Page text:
As construction of Pitchford Park continues, approximately one acre of the park’s wetlands will be covered in milkweed to help monarch butterflies.

As construction of Pitchford Park continues, approximately one acre of the park’s wetlands will be covered in milkweed to help monarch butterflies.

Photo by Dean Vaglia

Butterfly habitat added to Pitchford Park in Macomb Township

By: Dean Vaglia | Macomb Chronicle | Published October 2, 2023


MACOMB TOWNSHIP — The plans for Pitchford Park keep growing.

At the Sept. 27 meeting, the Macomb Township Board of Trustees accepted a grant to build a butterfly habitat in the park.

Provided by Canadian National Railway through its EcoConnexions program and administered through Macomb County’s Department of Planning and Economic Development, milkweed seeds will be planted across about an acre of the park’s drain and wetland section.

“There’s been a number of studies showing the monarch butterflies in the eastern United States declining substantially over the last 20 years — in the last few years, even more substantially,” said Leon Drolet, township treasurer. “One of the challenges these butterflies are facing in the eastern part of the United States in particular is pesticides. In a lot of wetland areas, you’ve got phragmites, an invasive species, crowding out milkweed and other flowering plants that the butterflies need.”

Milkweed is particularly important for monarch butterflies, since it is the only flower they lay eggs on and the only flowers monarch caterpillars eat.

“We’ve already worked with the contractor who is building Pitchford Park to get the approved seeds that would be used in the planting areas,” Drolet said.

The monarch butterfly habitat is the most recent addition to Pitchford Park’s development. The most recent amenities addition was the purchase of die-cut art. Other park amenities will include play areas, pickleball and tennis courts, and a walking path.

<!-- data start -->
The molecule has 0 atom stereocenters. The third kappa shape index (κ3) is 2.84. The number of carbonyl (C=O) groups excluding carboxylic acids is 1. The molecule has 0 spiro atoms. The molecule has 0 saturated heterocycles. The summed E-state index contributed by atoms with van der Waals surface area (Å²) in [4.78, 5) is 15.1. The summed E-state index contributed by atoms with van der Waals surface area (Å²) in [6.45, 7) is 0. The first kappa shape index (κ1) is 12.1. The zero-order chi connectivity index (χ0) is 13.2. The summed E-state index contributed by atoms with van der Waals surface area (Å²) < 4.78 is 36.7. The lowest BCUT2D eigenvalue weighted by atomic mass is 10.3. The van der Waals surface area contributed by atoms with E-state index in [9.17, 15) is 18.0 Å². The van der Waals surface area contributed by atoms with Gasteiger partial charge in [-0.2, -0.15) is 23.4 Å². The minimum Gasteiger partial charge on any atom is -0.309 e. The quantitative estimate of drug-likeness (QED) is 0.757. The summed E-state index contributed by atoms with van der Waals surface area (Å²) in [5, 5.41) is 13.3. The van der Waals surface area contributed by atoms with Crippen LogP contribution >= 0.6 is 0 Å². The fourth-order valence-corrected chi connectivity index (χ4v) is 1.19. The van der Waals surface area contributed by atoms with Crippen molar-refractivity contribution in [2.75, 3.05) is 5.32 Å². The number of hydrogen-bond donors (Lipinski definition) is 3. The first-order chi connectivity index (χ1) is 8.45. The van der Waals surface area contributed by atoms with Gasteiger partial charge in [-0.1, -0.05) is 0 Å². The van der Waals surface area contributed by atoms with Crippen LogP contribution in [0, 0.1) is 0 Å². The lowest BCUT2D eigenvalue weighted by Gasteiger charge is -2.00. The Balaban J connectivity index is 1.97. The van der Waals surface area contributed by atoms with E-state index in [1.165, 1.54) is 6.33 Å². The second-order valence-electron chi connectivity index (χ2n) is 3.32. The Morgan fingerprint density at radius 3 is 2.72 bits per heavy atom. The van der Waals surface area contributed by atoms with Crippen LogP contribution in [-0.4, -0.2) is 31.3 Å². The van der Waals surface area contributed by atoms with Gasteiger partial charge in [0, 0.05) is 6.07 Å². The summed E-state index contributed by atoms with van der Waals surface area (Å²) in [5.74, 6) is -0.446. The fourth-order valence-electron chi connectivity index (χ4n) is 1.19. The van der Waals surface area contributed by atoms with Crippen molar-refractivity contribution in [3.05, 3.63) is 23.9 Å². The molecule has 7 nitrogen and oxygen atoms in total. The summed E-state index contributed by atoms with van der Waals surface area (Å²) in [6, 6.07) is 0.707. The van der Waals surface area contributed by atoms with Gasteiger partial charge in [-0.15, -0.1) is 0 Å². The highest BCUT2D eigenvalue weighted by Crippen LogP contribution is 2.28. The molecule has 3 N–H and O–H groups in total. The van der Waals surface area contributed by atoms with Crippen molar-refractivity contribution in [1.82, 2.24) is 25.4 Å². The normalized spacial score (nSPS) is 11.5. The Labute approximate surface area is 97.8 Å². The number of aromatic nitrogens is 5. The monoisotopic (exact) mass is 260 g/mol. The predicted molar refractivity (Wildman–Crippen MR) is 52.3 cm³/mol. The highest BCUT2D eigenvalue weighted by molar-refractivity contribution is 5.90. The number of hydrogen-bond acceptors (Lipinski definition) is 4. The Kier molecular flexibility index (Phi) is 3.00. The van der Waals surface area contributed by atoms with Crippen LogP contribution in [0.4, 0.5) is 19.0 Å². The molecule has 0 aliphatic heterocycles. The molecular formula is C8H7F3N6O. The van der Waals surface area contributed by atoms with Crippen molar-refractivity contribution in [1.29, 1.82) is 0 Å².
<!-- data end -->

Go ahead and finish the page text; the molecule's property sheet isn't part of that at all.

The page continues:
Lucido River Park was another park to be discussed at the meeting with trustees authorizing a joint permit application for the park. Completion of the application and acceptance from the Michigan Department of Environment, Great Lakes and Energy will allow the township to seek grant opportunities and construct amenities in the park.

“The intention here is, really, to have at the end of this process a park design and permits in hand, and those permits last four years,” said Township Supervisor Frank Viviano, who called into the meeting and was unable to vote on any items. “We’ll have four years of grant opportunities to start building the infrastructure we’d like to see there. And if we can’t get it done in four years, we’re confident we can extend that permit for another number of years and keep going after grant opportunities.”

The application will require a topographic survey, a hydraulic analysis and an endangered species review at a cost of $56,450.


Water infrastructure projects
Trustees also approved several projects to replace water infrastructure in the township.

First approved was a $2.74 million project to replace sanitary sewer pump station No. 1, located at the northeast corner of Hall Road and Gratiot Avenue. The station has been active for over 25 years and plans to replace it began in 2018. According to Land Development Director James Van Tiflin, it will be the last metal-based pump station to be replaced and the concrete-based replacement station is expected to have a 40- to 50-year life.

Trustees then approved replacing the water main along Romeo Plank Road between 22 Mile and 23 Mile roads at a cost of $2.36 million. The new main will be larger at 16 inches, whereas the current main is 12 inches.

Romeo Plank Road itself is being increased in size next year, and approving the main replacement now gives the township time to coordinate the project with the Macomb County Department of Roads. Van Tiflin said the new main will have a 30-year service life.

Finally, trustees approved beginning the design work on replacing 8-inch and 12-inch water mains to the Plum Grove Village subdivision. Estimated to cost $16.5 million and take place over four years, township officials are seeking grant opportunities to help lower the cost of the full replacement.